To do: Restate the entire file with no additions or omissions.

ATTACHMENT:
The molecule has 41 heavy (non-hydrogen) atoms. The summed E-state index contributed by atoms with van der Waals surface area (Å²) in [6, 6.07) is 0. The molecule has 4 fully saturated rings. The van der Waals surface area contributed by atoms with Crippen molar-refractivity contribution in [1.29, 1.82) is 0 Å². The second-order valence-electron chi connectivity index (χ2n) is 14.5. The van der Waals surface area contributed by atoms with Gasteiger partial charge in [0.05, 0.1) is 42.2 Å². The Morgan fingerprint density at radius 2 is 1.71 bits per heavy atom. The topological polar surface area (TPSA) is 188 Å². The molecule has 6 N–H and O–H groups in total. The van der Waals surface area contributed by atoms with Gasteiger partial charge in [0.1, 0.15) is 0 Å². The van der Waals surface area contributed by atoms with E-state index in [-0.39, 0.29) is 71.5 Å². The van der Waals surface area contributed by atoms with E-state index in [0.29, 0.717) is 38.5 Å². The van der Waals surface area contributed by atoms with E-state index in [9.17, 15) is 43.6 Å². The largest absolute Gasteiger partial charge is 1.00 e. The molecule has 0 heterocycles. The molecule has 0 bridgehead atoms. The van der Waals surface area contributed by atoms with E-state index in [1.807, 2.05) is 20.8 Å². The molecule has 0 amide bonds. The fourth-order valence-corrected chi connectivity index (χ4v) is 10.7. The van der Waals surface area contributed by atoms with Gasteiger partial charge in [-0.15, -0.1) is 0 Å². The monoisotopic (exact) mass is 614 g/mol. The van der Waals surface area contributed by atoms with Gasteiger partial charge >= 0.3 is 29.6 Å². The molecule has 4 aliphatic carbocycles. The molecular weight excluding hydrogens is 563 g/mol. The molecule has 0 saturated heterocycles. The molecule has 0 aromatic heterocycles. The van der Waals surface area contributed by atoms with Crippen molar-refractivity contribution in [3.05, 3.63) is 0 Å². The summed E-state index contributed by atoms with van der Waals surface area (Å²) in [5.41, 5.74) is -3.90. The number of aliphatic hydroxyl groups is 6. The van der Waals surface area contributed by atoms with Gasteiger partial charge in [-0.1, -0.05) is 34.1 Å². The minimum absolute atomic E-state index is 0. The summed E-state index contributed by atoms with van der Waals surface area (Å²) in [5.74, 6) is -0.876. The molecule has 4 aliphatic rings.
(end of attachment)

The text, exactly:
The molecule has 41 heavy (non-hydrogen) atoms. The summed E-state index contributed by atoms with van der Waals surface area (Å²) in [6, 6.07) is 0. The molecule has 4 fully saturated rings. The van der Waals surface area contributed by atoms with Crippen molar-refractivity contribution in [1.29, 1.82) is 0 Å². The second-order valence-electron chi connectivity index (χ2n) is 14.5. The van der Waals surface area contributed by atoms with Gasteiger partial charge in [0.05, 0.1) is 42.2 Å². The Morgan fingerprint density at radius 2 is 1.71 bits per heavy atom. The topological polar surface area (TPSA) is 188 Å². The molecule has 6 N–H and O–H groups in total. The van der Waals surface area contributed by atoms with Gasteiger partial charge in [0.1, 0.15) is 0 Å². The van der Waals surface area contributed by atoms with E-state index in [-0.39, 0.29) is 71.5 Å². The van der Waals surface area contributed by atoms with E-state index in [0.29, 0.717) is 38.5 Å². The van der Waals surface area contributed by atoms with E-state index in [9.17, 15) is 43.6 Å². The largest absolute Gasteiger partial charge is 1.00 e. The molecule has 0 heterocycles. The molecule has 0 bridgehead atoms. The van der Waals surface area contributed by atoms with E-state index in [1.807, 2.05) is 20.8 Å². The molecule has 0 amide bonds. The fourth-order valence-corrected chi connectivity index (χ4v) is 10.7. The van der Waals surface area contributed by atoms with Gasteiger partial charge in [-0.15, -0.1) is 0 Å². The monoisotopic (exact) mass is 614 g/mol. The van der Waals surface area contributed by atoms with Gasteiger partial charge >= 0.3 is 29.6 Å². The molecule has 4 aliphatic carbocycles. The molecular weight excluding hydrogens is 563 g/mol. The molecule has 0 saturated heterocycles. The molecule has 0 aromatic heterocycles. The van der Waals surface area contributed by atoms with Crippen molar-refractivity contribution in [3.05, 3.63) is 0 Å². The summed E-state index contributed by atoms with van der Waals surface area (Å²) in [5.41, 5.74) is -3.90. The number of aliphatic hydroxyl groups is 6. The van der Waals surface area contributed by atoms with Gasteiger partial charge in [-0.1, -0.05) is 34.1 Å². The minimum absolute atomic E-state index is 0. The summed E-state index contributed by atoms with van der Waals surface area (Å²) in [5.74, 6) is -0.876. The molecule has 4 aliphatic rings.